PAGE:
Grantmaking institutions must foster a culture of trust, empathy, and learning. This involves creating spaces for meaningful dialogue, actively seeking feedback from grantees, and recognizing the expertise and insights of nonprofit organizations working on the ground. Grantmakers should actively involve grantees in the decision-making process, seeking their input, and incorporating their perspectives. This participatory approach ensures that grantmaking strategies align with the changing needs and aspirations of the communities being served. Transparent and responsive communication is essential for building trust and fostering effective partnerships. Grantmakers should maintain open lines of communication with grantees, actively seeking feedback and engaging in honest dialogue. This transparency promotes a culture of learning and continuous improvement, ensuring that grantmaking practices remain responsive and relevant.

Structural changes may be necessary to align the organization's operations with trust-based principles. This could involve streamlining administrative processes, reducing bureaucracy, and reallocating resources to support the capacity-building needs of grantees. Simplifying reporting requirements is another key practice of trust-based philanthropy. Traditional grant reporting can be burdensome and time-consuming for grantees, diverting their attention from their core work. By streamlining reporting processes and focusing on outcomes rather than rigid metrics, grantmakers can reduce administrative burdens and allow grantees to focus on achieving their mission.

Six Grantmaking Practices of Trust-Based Philanthropy

Trust-based philanthropy is founded on six practices that provide a basis for transforming the grantmaker/grantee relationship. They are:

    1. Provide Unrestricted Funding: Trust-based philanthropy recognizes that unrestricted funding allows grantees to allocate resources where they are most needed, encouraging innovation and adaptability.

    2. Support Multi-Year Grants: Multi-year funding provides stability, enabling grantees to plan for the long term rather than being confined to short-term projects and funding cycles.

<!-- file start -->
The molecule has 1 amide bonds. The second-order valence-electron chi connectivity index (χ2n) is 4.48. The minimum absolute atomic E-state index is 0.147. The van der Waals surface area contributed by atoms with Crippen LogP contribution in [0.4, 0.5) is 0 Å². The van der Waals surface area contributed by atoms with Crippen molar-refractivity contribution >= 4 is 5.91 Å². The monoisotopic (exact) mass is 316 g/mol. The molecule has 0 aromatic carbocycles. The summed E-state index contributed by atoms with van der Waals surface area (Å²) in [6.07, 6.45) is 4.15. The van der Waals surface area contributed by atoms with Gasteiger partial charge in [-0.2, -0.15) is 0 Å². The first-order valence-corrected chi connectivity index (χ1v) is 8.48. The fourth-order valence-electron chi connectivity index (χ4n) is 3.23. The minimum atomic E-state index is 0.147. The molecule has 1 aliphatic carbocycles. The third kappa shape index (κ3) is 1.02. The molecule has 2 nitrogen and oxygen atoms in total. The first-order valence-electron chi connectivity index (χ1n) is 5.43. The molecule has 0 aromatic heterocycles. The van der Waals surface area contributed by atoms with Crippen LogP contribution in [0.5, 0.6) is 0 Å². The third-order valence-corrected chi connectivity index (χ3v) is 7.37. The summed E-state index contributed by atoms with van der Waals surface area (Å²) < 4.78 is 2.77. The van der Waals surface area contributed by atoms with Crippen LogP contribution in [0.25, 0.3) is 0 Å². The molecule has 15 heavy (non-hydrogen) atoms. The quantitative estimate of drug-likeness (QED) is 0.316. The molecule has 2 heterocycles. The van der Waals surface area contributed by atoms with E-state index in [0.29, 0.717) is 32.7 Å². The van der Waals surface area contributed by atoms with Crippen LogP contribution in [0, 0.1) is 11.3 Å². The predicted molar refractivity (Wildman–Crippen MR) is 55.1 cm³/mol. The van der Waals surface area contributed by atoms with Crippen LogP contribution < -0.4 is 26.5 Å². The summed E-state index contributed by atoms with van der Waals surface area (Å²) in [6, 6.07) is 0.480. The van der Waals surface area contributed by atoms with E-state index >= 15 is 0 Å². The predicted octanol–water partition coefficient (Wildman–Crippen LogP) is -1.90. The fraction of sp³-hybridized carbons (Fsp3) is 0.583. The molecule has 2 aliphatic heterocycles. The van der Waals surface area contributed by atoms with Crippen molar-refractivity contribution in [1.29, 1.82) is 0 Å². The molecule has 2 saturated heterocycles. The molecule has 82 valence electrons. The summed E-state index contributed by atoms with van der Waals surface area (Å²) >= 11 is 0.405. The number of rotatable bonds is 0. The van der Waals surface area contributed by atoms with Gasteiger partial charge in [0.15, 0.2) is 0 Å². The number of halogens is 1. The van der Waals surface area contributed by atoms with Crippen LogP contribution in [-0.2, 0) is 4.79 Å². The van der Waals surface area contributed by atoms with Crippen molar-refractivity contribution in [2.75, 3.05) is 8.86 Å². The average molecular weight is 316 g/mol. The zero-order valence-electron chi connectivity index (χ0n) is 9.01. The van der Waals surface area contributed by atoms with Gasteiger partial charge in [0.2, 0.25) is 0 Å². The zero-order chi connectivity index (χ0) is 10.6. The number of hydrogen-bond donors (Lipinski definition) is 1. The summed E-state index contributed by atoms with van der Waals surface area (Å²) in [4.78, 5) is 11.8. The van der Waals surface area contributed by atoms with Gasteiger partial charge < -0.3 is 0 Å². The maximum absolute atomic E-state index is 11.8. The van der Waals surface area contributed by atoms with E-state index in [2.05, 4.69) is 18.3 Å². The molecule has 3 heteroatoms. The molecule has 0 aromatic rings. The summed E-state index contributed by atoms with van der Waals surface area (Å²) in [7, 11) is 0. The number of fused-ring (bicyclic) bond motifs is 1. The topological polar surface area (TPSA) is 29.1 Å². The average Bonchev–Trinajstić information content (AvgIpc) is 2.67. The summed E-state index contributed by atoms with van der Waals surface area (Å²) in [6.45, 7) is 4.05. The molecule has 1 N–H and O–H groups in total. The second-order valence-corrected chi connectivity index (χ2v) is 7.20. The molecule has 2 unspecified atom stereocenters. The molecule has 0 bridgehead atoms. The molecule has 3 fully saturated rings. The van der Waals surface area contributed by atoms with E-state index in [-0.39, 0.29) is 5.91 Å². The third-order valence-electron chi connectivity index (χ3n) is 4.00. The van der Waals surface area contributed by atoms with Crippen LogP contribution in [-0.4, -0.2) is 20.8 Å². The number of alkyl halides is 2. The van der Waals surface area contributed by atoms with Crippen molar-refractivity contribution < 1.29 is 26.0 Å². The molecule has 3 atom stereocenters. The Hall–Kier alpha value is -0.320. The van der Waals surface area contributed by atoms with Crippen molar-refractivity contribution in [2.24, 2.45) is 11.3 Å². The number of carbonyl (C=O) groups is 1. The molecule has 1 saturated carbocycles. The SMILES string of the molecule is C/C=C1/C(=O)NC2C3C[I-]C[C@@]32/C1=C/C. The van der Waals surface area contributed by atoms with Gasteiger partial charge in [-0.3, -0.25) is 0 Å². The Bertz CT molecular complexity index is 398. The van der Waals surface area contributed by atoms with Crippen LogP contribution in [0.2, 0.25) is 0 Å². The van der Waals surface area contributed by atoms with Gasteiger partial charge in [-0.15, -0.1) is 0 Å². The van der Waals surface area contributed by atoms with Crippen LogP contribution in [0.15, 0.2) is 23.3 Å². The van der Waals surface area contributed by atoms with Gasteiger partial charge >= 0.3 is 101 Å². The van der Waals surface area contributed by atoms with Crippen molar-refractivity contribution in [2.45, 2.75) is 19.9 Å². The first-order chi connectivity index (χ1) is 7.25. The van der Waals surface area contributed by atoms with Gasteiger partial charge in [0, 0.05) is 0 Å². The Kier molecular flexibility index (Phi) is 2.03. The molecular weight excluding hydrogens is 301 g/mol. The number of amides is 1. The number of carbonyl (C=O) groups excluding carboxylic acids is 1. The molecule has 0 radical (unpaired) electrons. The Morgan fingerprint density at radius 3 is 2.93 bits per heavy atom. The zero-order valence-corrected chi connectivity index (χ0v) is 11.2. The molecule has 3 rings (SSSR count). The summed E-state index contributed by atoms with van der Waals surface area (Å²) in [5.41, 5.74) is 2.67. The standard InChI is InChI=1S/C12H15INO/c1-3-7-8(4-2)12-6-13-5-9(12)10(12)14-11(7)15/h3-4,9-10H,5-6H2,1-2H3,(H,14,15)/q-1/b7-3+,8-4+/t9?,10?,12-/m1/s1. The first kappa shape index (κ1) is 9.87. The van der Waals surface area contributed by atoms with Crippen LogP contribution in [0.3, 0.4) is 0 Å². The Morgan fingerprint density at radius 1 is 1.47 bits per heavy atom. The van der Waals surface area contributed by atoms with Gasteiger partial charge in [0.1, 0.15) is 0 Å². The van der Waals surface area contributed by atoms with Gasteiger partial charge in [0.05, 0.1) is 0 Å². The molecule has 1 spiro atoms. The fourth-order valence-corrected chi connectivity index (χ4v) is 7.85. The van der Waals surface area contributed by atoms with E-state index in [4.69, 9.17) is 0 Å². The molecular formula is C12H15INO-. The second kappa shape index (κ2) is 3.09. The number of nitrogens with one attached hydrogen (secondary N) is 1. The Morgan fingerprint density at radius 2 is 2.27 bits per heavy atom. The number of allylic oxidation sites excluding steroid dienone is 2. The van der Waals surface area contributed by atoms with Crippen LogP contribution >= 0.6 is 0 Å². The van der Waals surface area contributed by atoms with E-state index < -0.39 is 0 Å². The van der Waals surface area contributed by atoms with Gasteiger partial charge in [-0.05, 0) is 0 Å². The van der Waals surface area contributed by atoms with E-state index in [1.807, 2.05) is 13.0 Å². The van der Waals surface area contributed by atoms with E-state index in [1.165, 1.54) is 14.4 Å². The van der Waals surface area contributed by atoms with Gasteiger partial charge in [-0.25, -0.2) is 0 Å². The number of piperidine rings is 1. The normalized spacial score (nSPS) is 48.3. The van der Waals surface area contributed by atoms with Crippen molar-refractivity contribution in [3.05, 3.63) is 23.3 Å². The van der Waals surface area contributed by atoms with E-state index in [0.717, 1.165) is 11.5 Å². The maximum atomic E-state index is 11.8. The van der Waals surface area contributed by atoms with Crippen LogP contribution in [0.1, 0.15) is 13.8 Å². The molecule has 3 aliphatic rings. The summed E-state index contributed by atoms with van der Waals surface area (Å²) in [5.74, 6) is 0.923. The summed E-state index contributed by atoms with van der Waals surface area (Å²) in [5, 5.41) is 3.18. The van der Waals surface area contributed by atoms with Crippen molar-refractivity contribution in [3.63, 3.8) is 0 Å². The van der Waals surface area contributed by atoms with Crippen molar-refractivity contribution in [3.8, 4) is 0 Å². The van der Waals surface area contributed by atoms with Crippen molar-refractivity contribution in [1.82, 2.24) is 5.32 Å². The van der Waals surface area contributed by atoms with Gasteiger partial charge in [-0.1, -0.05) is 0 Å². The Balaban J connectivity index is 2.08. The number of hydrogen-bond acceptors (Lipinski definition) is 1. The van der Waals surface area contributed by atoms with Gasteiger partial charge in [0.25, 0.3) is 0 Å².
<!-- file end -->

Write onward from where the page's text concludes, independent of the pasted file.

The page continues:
3. Simplify Reporting Requirements: Reducing the burden of reporting frees up valuable time and resources, allowing grantees to focus on their mission-driven work.

    4. Engage in Active Listening and Learning: Grantmakers commit to actively listening to grantees and learning from their experiences, recognizing that those closest to the issues are often best positioned to develop effective solutions.

    5. Offer Non-Financial Support: Grantmakers move beyond transactional relationships with grantees by offering non-financial resources, such as technical assistance, capacity-building opportunities, and connections to networks and resources.

    6. Foster Collaborative Relationships: Trust-based philanthropy encourages collaborative relationships between funders and grantees, recognizing that collective efforts are a more effective means of addressing complex social challenges.

Open Applications Versus Invitation-Only

In a trust-based context, there isn't a consensus on which approach works best — open applications or invitation-only. Each has its own considerations that grantmakers must take into account.

Transparency is key to an equitable open application process. Being clear about grantmaking priorities helps to ensure that requirements don't alienate organizations that are volunteer-run, fiscally sponsored, or in earlier life stages. Grantmakers may consider providing support and guidance to organizations during the application process to increase inclusivity and accessibility.

For grantmakers that do not accept unsolicited proposals, it is important to explain why and offer transparent explanations about how prospective grantees are identified. It is possible to widen the reach and consider a diverse range of organizations and perspectives if grantmakers are intentional about looking beyond their usual circles by attending community events, talking to community leaders, and actively diversifying grantmaking committees. 

Conclusion: The Transformative Power of Trust-Based Philanthropy

Trust-based philanthropy holds immense potential for shaping the future of philanthropy and creating meaningful change. By centering trust, transparency, and collaboration, this approach can lead to increased efficacy and responsiveness of grantee organizations, stronger funder/recipient relationships, and a more equitable nonprofit ecosystem.

When grantmakers trust the expertise and knowledge of grantees, they enable them to address community needs in a way that is responsive, relevant, and sustainable. This shift in power dynamics yields a more equitable distribution of resources, amplifying the voices and impacts of emerging, grassroots, and BIPOC-led organizations. Ultimately, trust-based philanthropy has the power to transform the sector, enabling it to better serve society's most pressing challenges and create a better future for all.